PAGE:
One of the cornerstones of European integration is the freedom of movement between countries. The population of border regions have benefited from the possibility of working, shopping and spending leisure time on any side of national borders, leading to increasing travel demand between neighbouring countries. In the last few years, Nommon has evolved its Mobility Insights solution, which extracts travel demand indicators from mobile network data, to offer new possibilities to study mobility patterns between countries. This takes advantage of the roaming-in and roaming-out data collected by mobile network operators. This case study presents one of the projects where this has been applied: an analysis of the mobility between the Spanish region of Galicia and the north of Portugal.
One of the cornerstones of European integration is the freedom of movement between EU countries. The population of border regions have benefited from the possibility of working, shopping and spending leisure time on any side of national borders, leading to increasing travel demand between neighbouring countries. Besides the notable improvements in highway connectivity (e.g., crossing tunnels and bridges), the European Commission is committed to boost cross-border passenger rail, both through prioritised funding for rail infrastructure linking countries (TEN-T corridors) and through dedicated support to operators to set up cross-border rail services. The initiative to support 10 pilot rail services between EU countries announced in January 2023 is a good example of how cross-border mobility is a top priority for European institutions.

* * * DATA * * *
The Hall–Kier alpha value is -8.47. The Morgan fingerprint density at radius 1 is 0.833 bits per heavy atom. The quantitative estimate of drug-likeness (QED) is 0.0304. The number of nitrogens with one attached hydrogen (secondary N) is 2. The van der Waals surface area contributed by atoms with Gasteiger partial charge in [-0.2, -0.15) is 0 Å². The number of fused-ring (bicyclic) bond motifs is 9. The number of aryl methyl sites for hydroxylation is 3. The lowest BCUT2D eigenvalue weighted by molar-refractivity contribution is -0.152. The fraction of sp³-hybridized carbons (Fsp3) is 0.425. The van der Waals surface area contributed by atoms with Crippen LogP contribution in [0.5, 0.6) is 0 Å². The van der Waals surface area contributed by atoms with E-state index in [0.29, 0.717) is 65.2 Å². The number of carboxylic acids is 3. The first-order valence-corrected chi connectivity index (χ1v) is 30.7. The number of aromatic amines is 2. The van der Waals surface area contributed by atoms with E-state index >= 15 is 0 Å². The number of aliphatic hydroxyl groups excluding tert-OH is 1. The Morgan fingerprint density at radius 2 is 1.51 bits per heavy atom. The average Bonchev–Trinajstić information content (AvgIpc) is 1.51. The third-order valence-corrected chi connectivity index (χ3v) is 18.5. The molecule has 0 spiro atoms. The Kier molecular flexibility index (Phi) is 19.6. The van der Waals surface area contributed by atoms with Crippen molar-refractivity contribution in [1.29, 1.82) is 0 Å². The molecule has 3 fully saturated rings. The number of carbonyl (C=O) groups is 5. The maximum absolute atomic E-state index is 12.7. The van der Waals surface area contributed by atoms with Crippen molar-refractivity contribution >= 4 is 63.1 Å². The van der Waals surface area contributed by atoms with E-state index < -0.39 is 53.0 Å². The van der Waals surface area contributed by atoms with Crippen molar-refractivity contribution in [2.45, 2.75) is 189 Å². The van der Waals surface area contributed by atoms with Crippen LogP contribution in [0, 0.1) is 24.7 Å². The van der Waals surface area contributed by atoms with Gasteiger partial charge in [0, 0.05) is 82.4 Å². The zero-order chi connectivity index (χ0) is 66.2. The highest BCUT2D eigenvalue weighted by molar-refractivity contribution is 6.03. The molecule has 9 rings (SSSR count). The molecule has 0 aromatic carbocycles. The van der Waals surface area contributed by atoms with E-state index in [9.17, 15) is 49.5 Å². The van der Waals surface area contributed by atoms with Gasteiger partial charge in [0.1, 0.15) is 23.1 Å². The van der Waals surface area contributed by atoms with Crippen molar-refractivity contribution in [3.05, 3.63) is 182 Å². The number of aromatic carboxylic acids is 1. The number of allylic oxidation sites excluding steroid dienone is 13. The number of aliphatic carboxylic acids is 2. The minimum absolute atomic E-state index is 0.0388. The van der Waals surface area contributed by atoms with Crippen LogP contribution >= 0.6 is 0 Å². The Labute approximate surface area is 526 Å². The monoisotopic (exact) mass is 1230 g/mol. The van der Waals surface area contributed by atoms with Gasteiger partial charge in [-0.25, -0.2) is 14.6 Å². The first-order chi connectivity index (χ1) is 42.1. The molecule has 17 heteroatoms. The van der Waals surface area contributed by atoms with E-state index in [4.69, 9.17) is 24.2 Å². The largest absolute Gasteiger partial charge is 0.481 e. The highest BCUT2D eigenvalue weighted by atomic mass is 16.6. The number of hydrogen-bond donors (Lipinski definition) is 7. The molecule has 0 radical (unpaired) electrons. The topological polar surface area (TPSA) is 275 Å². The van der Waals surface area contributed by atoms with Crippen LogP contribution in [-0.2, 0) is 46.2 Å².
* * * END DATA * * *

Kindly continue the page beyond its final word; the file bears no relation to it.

In the last few years, Nommon’s Mobility Insights solution has provided cross-border mobility demand indicators to several private and public clients, in order to support feasibility studies of international transport infrastructures and services linking Spain with France and Portugal. One of these studies focused on travel demand between the Spanish region of Galicia and the Portuguese North Region. The strong socio-economic ties between these two territories and the fact that Porto airport catchment area includes Galicia generate a considerable amount of international trips. In the absence of stronger rail connectivity, road trips account for more than 90% of the demand. The focus of this case study was to identify the spatial distribution patterns of cross-border mobility between the two regions, in order to assess the potential of new rail services.
Anonymised mobile network data offer unmatched capabilities for analysing long-distance travel demand, given their large sample size, the ability to cover very large geographical areas, and the fact that they register door-to-door trips. This is especially important in corridors where car trips are predominant, as it is very costly to obtain good quality information on car trip origins and destinations from surveys. The use of mobile network data in cross-border mobility studies faces a challenge: the databases offered by mobile network operators (MNOs) are usually country-specific. Each national MNO collects the records generated by their own customers, both in the national territory and abroad (roaming-out data), but also the records generated by users from foreign countries that connect to the national network of the MNO during their stays (roaming-in data). This situation implies two limitations for cross-border mobility analyses:
- Roaming-in data only cover records in the MNO network, which is limited to one of the two countries addressed. This means that the origin and destination of the trips made by residents in the other country cannot be fully located: only the trip end located in the MNO country will be known.